The Defense Advanced Research Projects Agency (DARPA) has launched a new project that will aim to create a brain freeze device to halt the effects of brain trauma in wounded United States troops fighting in Iraq and Afghanistan. DARPA attests that because of roadside bombs and rocket-propelled grenades (RPGs), traumatic brain injury has become the most common form of serious injury in fighting in the Middle East.
DARPA believes that in the same way that cold treatments help alleviate the symptoms of brain aneurysms and strokes, a freezing device could be applied to the victim’s head on the battlefield and stop the brain trauma from exceeding the initial stages of impact and injury. The initial impact obviously causes the primary damage to the brain, as the tissues and blood vessels stretch and tear. However, DARPA believes that this supposed device could stop the trauma immediately at this point, avoiding the more dangerous secondary damage that is caused as the brain cells rapidly deteriorate and die. The secondary damage to the brain is most commonly responsible for fatalities and irreversible loss of bodily functions.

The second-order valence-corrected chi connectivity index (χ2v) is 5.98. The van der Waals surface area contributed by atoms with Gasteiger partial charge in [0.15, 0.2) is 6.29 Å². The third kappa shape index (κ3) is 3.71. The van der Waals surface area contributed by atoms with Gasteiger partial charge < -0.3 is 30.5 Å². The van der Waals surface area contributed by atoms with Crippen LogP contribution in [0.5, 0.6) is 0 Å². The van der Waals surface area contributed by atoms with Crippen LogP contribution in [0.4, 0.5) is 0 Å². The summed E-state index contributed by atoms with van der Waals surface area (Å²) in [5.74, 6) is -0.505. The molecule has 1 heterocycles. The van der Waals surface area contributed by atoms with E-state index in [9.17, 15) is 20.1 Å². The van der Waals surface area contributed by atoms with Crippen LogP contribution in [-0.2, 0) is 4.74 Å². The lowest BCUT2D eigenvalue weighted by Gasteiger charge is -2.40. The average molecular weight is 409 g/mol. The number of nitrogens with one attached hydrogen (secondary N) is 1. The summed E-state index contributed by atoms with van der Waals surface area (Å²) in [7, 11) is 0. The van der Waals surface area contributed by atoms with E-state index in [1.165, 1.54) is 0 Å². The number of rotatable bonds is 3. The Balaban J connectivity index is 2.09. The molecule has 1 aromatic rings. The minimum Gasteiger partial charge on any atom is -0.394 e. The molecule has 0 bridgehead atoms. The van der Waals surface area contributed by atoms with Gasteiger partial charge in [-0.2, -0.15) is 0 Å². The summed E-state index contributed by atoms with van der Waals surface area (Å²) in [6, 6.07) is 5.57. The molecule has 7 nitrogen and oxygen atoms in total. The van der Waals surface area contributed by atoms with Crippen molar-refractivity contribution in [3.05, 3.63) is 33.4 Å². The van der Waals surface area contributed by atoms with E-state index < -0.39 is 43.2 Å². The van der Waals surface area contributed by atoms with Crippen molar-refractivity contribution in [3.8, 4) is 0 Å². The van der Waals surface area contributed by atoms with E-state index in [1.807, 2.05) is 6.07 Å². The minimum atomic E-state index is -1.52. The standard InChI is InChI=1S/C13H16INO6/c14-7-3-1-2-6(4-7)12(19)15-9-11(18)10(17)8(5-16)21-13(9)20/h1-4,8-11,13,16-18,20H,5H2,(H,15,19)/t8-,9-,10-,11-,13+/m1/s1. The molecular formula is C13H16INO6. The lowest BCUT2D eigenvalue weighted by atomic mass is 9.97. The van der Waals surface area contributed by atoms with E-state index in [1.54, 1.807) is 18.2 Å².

The challenge for DARPA lies within the ability to harness a freezing mechanism that can stave off the advancement of brain damage without harming the entire brain. As with any treatment, each victim and patient differs in health and reaction to treatment, and in an environment as hostile as a battlefield, attention to detail is of the ultimate critical importance. It is because of this factor that it is assumed that any invented freeze device will operate with controls to regulate specific temperatures per each wounded soldier.
Induced hypothermia has been researched as a possible treatment for strokes, as the freezing temperature battles inflammation of the tissues and also decreases the body’s metabolism. This type of treatment has shown potential in the treatment of acute ischemic stroke victims, to be specific, as well as promising results in the treatment of lung cancer patients in previous British medical research.